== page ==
March 3, 2009
Contact: Betsy Hodge, Cornell Cooperative Extension of St. Lawrence County, 315-379-9192

NNY Beef & Sheep Pasture Weeks Set for March

North Country beef and sheep producers will gather with Cornell Cooperative Extension educators and industry professionals for in-depth learning meetings at Northern New York sites in March. Topics include rotational grazing, marketing grass-fed beef and lamb, USDA regulations, pasture quality, and lessons learned on such topics as fencing, and parasite and predator control. The beef producers will meet March 11-14; the sheep producers March 24-26. Register with the local Cornell Cooperative Extension office.

Meetings during NNY Beef Pasture Week include:
Wednesday, March 11, 6:30 pm, Keeseville: Grange Hall, 518-962-4810
Thursday, March 12, 6:30 pm, Malone: North Country Community College
Distance Learning Center, 518-483-7403
Friday, March 13, 6:30 pm, Canton: Cornell Cooperative Extension Learning
Farm, 315-379-9192
Saturday, March 14, 10:30 am, Watertown: Cornell Cooperative Extension,

The NNY Sheep Pasture Week’s schedule is:
Tuesday, March 24, 6:30 pm, Keeseville: Grange Hall, 518-962-4810
Wednesday, March 25, 6:30 pm, Canton: Cornell Cooperative Extension Learning Farm,
Thursday, March 26, 6:30 pm, Watertown: Cornell Cooperative Extension,

Meetings organizer Betsy Hodge of CCE says, “We have a great mix of speakers who will talk about the opportunities for cost-effective, low-input production of grass-fed meat products. Grazing requires attention to many details to make good grass-fed lamb, beef and goat meat. Grass-fed meats tend to be leaner and it is important to educate consumers about how to properly cook them, but everything first starts with effective pasturing. We will talk about all of this at the Northern New York Beef and Sheep Pasture meetings.”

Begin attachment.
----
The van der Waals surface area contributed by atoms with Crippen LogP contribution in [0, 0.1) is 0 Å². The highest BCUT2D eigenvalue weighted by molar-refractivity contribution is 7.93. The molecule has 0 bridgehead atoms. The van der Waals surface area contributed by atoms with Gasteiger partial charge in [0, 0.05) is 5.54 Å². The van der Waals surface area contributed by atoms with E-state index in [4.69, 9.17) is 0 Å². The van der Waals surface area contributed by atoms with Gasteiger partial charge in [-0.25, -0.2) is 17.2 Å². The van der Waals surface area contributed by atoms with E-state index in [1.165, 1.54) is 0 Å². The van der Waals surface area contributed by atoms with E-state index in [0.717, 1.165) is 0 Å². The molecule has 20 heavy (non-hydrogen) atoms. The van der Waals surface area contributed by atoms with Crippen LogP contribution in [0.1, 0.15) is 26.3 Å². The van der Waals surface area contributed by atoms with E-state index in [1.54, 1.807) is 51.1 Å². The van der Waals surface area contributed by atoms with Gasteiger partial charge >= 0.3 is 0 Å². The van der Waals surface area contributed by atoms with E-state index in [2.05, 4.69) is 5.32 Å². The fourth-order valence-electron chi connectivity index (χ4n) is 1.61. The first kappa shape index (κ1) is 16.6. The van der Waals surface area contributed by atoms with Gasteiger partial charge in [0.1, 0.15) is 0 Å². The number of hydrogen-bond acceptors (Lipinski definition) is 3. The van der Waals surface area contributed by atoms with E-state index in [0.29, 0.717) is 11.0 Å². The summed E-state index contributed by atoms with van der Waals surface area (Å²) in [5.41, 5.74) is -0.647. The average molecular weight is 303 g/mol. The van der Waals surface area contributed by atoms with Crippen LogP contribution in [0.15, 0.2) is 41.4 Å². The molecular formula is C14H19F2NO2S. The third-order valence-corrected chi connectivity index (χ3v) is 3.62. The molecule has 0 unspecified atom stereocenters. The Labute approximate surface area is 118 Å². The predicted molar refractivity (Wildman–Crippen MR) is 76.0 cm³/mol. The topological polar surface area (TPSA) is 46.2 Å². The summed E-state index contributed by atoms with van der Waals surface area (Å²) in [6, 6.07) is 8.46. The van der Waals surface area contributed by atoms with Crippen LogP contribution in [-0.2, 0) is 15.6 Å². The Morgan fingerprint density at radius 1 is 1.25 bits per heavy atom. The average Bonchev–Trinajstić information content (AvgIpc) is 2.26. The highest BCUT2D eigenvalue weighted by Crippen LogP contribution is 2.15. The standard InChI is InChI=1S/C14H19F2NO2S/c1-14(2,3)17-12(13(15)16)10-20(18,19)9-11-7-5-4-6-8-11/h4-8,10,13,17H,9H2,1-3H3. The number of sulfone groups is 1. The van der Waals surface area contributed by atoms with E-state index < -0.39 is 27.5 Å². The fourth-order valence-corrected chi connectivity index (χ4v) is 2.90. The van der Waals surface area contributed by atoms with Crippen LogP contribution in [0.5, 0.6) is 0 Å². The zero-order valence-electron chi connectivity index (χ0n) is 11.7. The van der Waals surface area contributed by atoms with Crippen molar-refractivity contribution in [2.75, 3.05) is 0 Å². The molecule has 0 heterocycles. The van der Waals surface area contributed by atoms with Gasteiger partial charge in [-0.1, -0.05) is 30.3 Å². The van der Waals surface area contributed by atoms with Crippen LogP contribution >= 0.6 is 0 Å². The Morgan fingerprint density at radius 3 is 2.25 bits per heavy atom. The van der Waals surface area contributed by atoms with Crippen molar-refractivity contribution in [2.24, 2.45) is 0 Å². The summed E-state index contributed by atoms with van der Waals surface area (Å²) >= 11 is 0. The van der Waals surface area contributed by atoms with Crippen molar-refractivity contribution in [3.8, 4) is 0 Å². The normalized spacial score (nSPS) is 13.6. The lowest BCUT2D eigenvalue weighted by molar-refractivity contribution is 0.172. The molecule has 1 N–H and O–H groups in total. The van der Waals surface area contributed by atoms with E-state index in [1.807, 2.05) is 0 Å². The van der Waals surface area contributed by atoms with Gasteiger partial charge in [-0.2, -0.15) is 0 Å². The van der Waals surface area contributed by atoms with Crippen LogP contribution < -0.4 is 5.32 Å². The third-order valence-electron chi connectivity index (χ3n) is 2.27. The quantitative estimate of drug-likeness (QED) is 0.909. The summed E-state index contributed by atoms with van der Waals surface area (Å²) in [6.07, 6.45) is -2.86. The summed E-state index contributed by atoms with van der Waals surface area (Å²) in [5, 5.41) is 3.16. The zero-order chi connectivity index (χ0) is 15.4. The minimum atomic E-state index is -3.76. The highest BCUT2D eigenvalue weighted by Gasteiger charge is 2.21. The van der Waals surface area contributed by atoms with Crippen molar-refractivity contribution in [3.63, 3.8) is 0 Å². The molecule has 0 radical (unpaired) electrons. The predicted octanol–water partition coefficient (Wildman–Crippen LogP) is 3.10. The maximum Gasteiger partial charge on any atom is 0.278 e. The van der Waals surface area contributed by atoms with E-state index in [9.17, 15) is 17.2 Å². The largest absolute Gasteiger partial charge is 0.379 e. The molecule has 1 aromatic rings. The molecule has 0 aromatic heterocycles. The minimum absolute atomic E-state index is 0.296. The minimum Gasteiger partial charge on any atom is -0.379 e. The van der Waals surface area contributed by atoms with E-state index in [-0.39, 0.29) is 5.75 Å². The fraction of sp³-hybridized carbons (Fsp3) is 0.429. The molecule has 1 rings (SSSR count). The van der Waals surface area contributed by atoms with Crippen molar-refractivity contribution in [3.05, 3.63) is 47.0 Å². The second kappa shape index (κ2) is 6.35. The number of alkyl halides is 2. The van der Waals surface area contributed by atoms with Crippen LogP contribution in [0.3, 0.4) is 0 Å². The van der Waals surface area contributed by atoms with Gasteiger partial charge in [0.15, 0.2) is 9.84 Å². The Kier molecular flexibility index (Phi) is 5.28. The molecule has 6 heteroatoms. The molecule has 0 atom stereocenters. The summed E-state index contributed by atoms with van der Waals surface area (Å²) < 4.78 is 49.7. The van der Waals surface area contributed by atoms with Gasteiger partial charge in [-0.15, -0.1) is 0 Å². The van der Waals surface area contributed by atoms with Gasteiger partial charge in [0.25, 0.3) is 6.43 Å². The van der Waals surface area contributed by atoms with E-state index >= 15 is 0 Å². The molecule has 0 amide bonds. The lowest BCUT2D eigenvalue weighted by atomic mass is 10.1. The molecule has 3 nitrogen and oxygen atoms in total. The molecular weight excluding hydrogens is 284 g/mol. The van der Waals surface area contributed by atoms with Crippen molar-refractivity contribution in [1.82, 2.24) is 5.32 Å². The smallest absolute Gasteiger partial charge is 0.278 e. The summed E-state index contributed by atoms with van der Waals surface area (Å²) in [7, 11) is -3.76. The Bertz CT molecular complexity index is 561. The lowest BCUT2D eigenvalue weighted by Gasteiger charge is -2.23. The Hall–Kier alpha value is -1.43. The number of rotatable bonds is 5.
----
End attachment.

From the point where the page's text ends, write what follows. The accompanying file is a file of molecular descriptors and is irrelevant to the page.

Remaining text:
Grazing specialist Martha Pickard with the Adirondack North Country Association (ANCA) says, “Pasture is one of the most economical sources of nutrients that can be provided to livestock. When properly managed, it is also higher in feeding value than any other forage crop for meeting the nutritional requirements of the livestock.”

Sheep farmer Kirby Selkirk of Chateaugay, NY, says, “There is increasing interest in the management-intensive grazing practices now being developed to produce grass-fed livestock. The Northern New York Sheep Pasture Week meetings are a great way for people to learn about options for utilizing the fantastic land, grass and water resources in Northern New York, and for fencing, predator control and marketing. These meetings also help producers network as a group to develop and sell to local, regional and Northeast markets demanding grass-fed products.”

Natural Resource Conservation Service District Conservation Jim Pullano says, “There are federal cost-sharing funds available through the new Farm Bill for developing or enhancing grazing infrastructure for prescribed grazing systems. Farmers can apply for competitive grants to help with fencing and water facilities needs. Those farmers will a grazing plan receive extra points on their application.”

Pullano says $1.3 million in federal cost-sharing grant funds were receiving for grazing farm enhancements in St. Lawrence, Franklin, Clinton and Essex counties in 2008.

To learn more about grass-based agriculture in Northern New York, go online to www.nnyagdev.org. # # #